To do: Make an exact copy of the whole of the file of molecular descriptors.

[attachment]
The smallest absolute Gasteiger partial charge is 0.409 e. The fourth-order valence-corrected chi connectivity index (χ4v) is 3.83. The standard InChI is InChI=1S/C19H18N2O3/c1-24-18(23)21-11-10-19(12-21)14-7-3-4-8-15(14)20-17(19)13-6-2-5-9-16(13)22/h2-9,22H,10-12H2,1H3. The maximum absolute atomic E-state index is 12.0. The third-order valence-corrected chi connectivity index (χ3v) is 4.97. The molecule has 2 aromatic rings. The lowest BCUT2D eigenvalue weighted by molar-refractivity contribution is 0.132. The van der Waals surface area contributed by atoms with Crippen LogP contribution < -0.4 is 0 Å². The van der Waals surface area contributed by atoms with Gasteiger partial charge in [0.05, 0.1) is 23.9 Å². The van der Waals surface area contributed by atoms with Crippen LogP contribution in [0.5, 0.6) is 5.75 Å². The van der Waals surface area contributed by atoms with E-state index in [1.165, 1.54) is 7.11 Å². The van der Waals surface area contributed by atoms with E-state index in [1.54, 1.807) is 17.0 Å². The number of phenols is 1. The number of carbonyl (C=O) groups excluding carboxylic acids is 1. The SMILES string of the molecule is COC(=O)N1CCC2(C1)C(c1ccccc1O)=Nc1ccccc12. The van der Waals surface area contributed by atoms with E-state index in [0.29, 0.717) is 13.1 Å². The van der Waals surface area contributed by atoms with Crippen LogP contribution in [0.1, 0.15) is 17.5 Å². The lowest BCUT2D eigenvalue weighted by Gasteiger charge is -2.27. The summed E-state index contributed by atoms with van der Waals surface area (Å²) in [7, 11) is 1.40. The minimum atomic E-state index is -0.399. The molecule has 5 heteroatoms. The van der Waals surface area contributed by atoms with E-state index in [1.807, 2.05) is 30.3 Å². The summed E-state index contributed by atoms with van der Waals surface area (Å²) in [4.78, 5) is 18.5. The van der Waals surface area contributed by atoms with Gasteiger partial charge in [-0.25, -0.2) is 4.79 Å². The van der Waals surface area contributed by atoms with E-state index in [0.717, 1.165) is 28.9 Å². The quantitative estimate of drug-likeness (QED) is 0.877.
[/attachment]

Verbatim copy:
The smallest absolute Gasteiger partial charge is 0.409 e. The fourth-order valence-corrected chi connectivity index (χ4v) is 3.83. The standard InChI is InChI=1S/C19H18N2O3/c1-24-18(23)21-11-10-19(12-21)14-7-3-4-8-15(14)20-17(19)13-6-2-5-9-16(13)22/h2-9,22H,10-12H2,1H3. The maximum absolute atomic E-state index is 12.0. The third-order valence-corrected chi connectivity index (χ3v) is 4.97. The molecule has 2 aromatic rings. The lowest BCUT2D eigenvalue weighted by molar-refractivity contribution is 0.132. The van der Waals surface area contributed by atoms with Crippen LogP contribution < -0.4 is 0 Å². The van der Waals surface area contributed by atoms with Gasteiger partial charge in [0.05, 0.1) is 23.9 Å². The van der Waals surface area contributed by atoms with Crippen LogP contribution in [0.5, 0.6) is 5.75 Å². The van der Waals surface area contributed by atoms with E-state index in [1.165, 1.54) is 7.11 Å². The van der Waals surface area contributed by atoms with E-state index in [1.54, 1.807) is 17.0 Å². The number of phenols is 1. The number of carbonyl (C=O) groups excluding carboxylic acids is 1. The SMILES string of the molecule is COC(=O)N1CCC2(C1)C(c1ccccc1O)=Nc1ccccc12. The van der Waals surface area contributed by atoms with E-state index in [0.29, 0.717) is 13.1 Å². The van der Waals surface area contributed by atoms with Crippen LogP contribution in [0.1, 0.15) is 17.5 Å². The lowest BCUT2D eigenvalue weighted by Gasteiger charge is -2.27. The summed E-state index contributed by atoms with van der Waals surface area (Å²) in [7, 11) is 1.40. The minimum atomic E-state index is -0.399. The molecule has 5 heteroatoms. The van der Waals surface area contributed by atoms with E-state index in [1.807, 2.05) is 30.3 Å². The summed E-state index contributed by atoms with van der Waals surface area (Å²) in [4.78, 5) is 18.5. The van der Waals surface area contributed by atoms with Gasteiger partial charge in [-0.25, -0.2) is 4.79 Å². The van der Waals surface area contributed by atoms with E-state index in [0.717, 1.165) is 28.9 Å². The quantitative estimate of drug-likeness (QED) is 0.877.